Thursday, October 3, 2019

Pat O'Neil thoughts

The relatively small database kernel community has lost another one of the Old Guard: I recently learned that Pat O'Neil passed away last month.

I was lucky enough to have Pat as a colleague, although briefly. My first "real job" after I graduated from college back in the mid 1980's was at Computer Corporation of America in Cambridge, MA, and I sat just down the hall from Pat and followed his work closely as he led the team building support for B+ Tree indices for Model 204.

This was the first time I learned about "the ubiquitous B-Tree." But, more importantly, it was being around Pat with his enthusiastic fascination for database kernels and file structures and access methods that launched me on my path to 40 years of being a storage systems engineer, the best career on earth in my opinion!

I left Boston for California, but 10 years later I met up with Pat again, when he invited me up to Seattle to learn about the new SQL Server team that Microsoft were setting up. Due to a variety of reasons, I didn't pursue the SQL Server opportunity, choosing instead to go work at Sybase, but I really appreciated the fact that Pat thought of me and took the time to introduce me to some fascinating engineers at Microsoft.

In addition to being brilliant, Pat was extremely nice and was a wonderful role model for a young engineer like me.

Moreover, he was extremely lucky in another way: his wife, Betty (I of course knew her as Professor O'Neil) was just as brilliant, and was a great teacher. As a fledgling graduate student at the University of Massachusetts, Boston, I took her graduate class in Operating Systems and it was a tremendous experience for me. My undergraduate work was all in pure Mathematics (Chicago didn't even have a Computer Science department at the time!), and I had no idea what a wonder a well-taught Computer Science class could be like.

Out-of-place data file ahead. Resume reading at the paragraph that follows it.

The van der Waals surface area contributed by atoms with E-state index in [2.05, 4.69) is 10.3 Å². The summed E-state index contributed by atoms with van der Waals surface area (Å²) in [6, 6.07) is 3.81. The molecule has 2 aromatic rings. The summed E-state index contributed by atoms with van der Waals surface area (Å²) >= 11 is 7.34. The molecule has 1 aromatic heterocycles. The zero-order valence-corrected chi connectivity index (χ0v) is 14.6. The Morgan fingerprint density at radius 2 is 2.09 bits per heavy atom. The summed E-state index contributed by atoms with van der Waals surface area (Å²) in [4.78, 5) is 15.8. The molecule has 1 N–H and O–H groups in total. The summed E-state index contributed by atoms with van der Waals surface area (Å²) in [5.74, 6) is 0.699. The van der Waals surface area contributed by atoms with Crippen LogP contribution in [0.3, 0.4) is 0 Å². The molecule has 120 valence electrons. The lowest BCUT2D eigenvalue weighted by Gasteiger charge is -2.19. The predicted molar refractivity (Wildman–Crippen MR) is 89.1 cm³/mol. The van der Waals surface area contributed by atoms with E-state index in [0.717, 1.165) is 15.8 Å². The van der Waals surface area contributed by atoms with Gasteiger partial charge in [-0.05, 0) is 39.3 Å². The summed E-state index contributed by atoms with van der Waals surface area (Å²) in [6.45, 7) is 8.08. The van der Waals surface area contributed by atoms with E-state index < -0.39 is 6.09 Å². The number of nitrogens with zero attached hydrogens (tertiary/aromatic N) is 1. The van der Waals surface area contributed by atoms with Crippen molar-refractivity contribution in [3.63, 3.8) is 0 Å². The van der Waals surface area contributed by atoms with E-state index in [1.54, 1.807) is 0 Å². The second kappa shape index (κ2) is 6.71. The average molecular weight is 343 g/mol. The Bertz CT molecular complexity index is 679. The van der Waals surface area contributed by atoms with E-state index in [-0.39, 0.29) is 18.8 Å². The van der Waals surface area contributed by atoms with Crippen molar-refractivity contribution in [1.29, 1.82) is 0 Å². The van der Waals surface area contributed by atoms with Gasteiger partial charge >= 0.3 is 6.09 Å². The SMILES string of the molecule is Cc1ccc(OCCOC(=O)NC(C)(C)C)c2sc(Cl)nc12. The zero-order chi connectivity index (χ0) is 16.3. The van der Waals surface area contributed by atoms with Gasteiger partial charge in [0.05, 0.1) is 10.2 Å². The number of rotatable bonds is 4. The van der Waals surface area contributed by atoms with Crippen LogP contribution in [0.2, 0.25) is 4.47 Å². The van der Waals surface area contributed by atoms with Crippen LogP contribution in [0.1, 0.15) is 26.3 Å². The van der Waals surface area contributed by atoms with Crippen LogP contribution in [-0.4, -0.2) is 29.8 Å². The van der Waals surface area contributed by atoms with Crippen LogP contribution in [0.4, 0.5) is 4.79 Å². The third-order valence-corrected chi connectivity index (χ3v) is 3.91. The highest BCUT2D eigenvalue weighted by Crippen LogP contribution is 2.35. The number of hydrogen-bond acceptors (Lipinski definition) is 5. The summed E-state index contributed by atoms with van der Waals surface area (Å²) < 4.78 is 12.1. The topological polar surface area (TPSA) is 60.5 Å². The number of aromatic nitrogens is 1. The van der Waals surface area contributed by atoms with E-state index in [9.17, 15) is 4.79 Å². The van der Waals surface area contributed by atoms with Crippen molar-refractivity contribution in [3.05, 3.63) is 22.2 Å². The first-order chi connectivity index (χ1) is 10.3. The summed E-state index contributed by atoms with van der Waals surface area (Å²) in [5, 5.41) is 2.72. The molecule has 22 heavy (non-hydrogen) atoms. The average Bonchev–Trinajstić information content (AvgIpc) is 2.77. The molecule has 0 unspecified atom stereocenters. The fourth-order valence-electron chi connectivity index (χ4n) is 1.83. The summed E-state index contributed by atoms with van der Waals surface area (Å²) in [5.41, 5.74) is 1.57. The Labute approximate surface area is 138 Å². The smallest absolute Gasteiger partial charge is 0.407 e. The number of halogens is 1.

Pat is, of course, best known for inventing the LSM-Tree, which is now the mainstay of many a modern DBMS, but his work on the LRU-K buffer management algorithm, his work on the C-Store, and the marvelous "A critique of ANSI Isolation Levels" are all just as powerful and just as timeless.

I didn't realize it until I looked at his Wikipedia page, but not only did Pat and I both study (decades apart) at the University of Chicago, but the odds are reasonably high that Pat was a student of my father's back in the early 1960's, at MIT. I guess perhaps Pat and I were even more connected than I knew.

I'm sorry you're gone, Pat. I'll miss you.

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